In the third episode of Arabella Advisors’ new podcast series, Bruce Boyd spoke to Edgar Villanueva, author of Decolonizing Wealth and expert on social justice philanthropy, about his journey to date and where he’s looking to go next. Here are some soundbites from their conversation:
- “Some see me as a critic, and I do have a lot of critiques, but this work has afforded me an awesome journey. When I first got into philanthropy, 16 years ago … [the sector was] a lot less diverse than you see now; we had very few Native Americans working in the field and I was quite young then … I was at a health foundation that worked across the state of North Carolina, and I fell in love with the craft of grant making, and the magic you can see when you move the right resources to the right people at the right time. To be able to be a part of that and orchestrate it became addictive to me.”
- “What I increasingly saw though, as I did this work, was that the resources were not frequently going to people from my community and to communities of color. I worked at a foundation that had a mission of prioritizing low-income communities, and many of our grantees absolutely focused on those communities. But there were a lot of folks and institutions [as grantees] that I would not think of as low–wealth institutions … I think for me, there was a moment in time where I realized this was a sensitive issue.”
- “I remember I was in a situation where I was advocating for a certain decision and for funding to go to a certain place, and I wasn’t this super radical person […], I was effectively managing up, I thought. […] I remember in that space being asked by leadership, ‘who’s side are you on? Are you on their side, or do you work for us?’ I was perplexed by that. I wondered why I had to choose a side. I am from the community and of the community; and we should be, [too], as a foundation.”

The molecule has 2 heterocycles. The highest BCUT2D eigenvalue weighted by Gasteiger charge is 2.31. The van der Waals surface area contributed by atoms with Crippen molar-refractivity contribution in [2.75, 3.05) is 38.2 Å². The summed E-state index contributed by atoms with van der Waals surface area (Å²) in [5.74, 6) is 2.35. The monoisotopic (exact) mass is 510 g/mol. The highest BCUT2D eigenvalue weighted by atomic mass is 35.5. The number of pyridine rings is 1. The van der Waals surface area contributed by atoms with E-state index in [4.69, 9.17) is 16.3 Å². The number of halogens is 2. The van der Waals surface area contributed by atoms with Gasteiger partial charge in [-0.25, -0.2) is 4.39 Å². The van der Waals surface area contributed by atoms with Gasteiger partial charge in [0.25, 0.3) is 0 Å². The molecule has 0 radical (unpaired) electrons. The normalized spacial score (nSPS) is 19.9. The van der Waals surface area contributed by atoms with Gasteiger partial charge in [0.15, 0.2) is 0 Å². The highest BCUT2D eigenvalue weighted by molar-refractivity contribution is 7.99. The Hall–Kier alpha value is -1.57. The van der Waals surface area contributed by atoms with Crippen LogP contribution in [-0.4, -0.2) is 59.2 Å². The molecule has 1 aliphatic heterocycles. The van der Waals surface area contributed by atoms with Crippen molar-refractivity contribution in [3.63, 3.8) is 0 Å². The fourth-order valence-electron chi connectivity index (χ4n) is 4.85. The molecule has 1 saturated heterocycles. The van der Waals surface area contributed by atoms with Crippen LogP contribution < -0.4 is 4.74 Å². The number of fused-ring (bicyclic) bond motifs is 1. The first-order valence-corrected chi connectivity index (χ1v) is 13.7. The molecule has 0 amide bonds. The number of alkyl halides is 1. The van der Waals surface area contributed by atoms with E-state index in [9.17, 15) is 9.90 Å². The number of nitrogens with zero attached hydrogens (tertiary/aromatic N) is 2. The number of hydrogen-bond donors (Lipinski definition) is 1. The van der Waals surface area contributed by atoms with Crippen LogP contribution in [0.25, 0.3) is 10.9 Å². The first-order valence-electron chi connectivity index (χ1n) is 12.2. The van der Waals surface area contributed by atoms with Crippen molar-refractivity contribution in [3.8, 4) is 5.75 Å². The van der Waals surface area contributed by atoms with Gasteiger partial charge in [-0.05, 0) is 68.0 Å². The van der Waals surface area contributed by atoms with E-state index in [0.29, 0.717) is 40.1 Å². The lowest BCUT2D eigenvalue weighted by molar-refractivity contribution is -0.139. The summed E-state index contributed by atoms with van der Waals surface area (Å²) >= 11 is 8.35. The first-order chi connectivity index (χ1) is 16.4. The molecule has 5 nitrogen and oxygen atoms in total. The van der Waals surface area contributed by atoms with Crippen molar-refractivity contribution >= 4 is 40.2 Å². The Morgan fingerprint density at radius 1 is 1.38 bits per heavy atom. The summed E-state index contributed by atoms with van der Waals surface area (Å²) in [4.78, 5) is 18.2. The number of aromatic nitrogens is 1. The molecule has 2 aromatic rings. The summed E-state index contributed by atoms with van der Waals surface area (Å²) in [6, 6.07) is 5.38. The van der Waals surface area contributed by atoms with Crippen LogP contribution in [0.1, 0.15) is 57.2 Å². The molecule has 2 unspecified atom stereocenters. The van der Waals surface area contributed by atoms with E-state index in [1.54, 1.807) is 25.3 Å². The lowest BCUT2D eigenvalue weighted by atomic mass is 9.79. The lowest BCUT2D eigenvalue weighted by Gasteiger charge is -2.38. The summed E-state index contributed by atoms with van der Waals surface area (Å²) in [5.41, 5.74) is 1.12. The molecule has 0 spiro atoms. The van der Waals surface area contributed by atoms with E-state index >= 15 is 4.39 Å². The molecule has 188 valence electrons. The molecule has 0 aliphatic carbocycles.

- “[I had a conversation with] an elder, and she said to me, ‘Edgar, the medicine that has chosen you is money’. That sent me on a wild goose chase to try and figure out what that meant … I grew up in the South and in the Church [where] there is this negative connotation often about money. That is it something dirty and evil. I had to explore and reconcile that. And that brought about the idea that is at the heart of the work that I do—which is the understanding that it’s really not about the money, it’s about us. It’s about us as human beings and the ways we have historically used money to harm each other and the planet.”
- “I feel very optimistic. In this past year, if there is any silver lining, which feels wrong to say, I think it pushed all of us to lean into our collective humanity in some way. Not everyone was impacted but most people were regardless of their privilege … In these times of crises it did bring an awareness of our interdependency on each other … We need each other in order to get out of this mess … We saw in the past six months foundations putting aside [a lot of processes] in order to get money quickly to respond to the pandemic. We saw people stepping up in new ways to support the movement for Black lives and Native communities. I think we are in a new place.”
To learn more, listen in on Edgar’s full conversation with Bruce here.